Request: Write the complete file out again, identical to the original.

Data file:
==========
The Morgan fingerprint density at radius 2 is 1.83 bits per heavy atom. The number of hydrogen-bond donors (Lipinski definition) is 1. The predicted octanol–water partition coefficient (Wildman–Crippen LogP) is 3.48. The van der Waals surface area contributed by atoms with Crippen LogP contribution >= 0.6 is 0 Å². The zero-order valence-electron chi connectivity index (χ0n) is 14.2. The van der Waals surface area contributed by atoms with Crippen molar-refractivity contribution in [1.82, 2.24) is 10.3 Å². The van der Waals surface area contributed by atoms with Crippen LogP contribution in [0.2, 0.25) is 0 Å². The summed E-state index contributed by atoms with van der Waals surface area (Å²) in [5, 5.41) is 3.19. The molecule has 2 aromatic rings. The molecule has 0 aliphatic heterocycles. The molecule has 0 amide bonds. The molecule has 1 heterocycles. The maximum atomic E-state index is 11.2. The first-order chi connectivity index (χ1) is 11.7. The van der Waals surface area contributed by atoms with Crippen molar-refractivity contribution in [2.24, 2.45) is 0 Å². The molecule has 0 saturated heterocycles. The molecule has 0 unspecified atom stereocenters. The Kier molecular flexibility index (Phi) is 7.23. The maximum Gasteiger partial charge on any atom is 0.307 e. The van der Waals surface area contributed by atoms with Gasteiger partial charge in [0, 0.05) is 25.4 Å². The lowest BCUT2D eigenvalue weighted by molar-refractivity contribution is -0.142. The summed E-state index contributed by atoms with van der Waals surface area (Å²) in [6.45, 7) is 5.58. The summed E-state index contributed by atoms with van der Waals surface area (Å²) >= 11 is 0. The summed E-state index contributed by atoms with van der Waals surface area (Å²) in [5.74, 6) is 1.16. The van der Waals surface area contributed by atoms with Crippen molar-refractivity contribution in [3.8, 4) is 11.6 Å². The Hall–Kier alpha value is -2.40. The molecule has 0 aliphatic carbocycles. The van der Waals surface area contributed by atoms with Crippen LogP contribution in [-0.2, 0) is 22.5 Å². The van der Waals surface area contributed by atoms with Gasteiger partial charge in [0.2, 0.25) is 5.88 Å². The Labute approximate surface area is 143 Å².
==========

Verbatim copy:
The Morgan fingerprint density at radius 2 is 1.83 bits per heavy atom. The number of hydrogen-bond donors (Lipinski definition) is 1. The predicted octanol–water partition coefficient (Wildman–Crippen LogP) is 3.48. The van der Waals surface area contributed by atoms with Crippen LogP contribution >= 0.6 is 0 Å². The zero-order valence-electron chi connectivity index (χ0n) is 14.2. The van der Waals surface area contributed by atoms with Crippen molar-refractivity contribution in [1.82, 2.24) is 10.3 Å². The van der Waals surface area contributed by atoms with Crippen LogP contribution in [0.2, 0.25) is 0 Å². The summed E-state index contributed by atoms with van der Waals surface area (Å²) in [5, 5.41) is 3.19. The molecule has 2 aromatic rings. The molecule has 0 aliphatic heterocycles. The molecule has 0 amide bonds. The molecule has 1 heterocycles. The maximum atomic E-state index is 11.2. The first-order chi connectivity index (χ1) is 11.7. The van der Waals surface area contributed by atoms with Crippen molar-refractivity contribution in [2.24, 2.45) is 0 Å². The molecule has 0 saturated heterocycles. The molecule has 0 unspecified atom stereocenters. The Kier molecular flexibility index (Phi) is 7.23. The maximum Gasteiger partial charge on any atom is 0.307 e. The van der Waals surface area contributed by atoms with Gasteiger partial charge in [0, 0.05) is 25.4 Å². The lowest BCUT2D eigenvalue weighted by molar-refractivity contribution is -0.142. The summed E-state index contributed by atoms with van der Waals surface area (Å²) in [6.45, 7) is 5.58. The summed E-state index contributed by atoms with van der Waals surface area (Å²) >= 11 is 0. The summed E-state index contributed by atoms with van der Waals surface area (Å²) in [5.74, 6) is 1.16. The van der Waals surface area contributed by atoms with Crippen molar-refractivity contribution in [3.8, 4) is 11.6 Å². The Hall–Kier alpha value is -2.40. The molecule has 0 aliphatic carbocycles. The van der Waals surface area contributed by atoms with Crippen LogP contribution in [-0.2, 0) is 22.5 Å². The van der Waals surface area contributed by atoms with Gasteiger partial charge in [0.2, 0.25) is 5.88 Å². The Labute approximate surface area is 143 Å².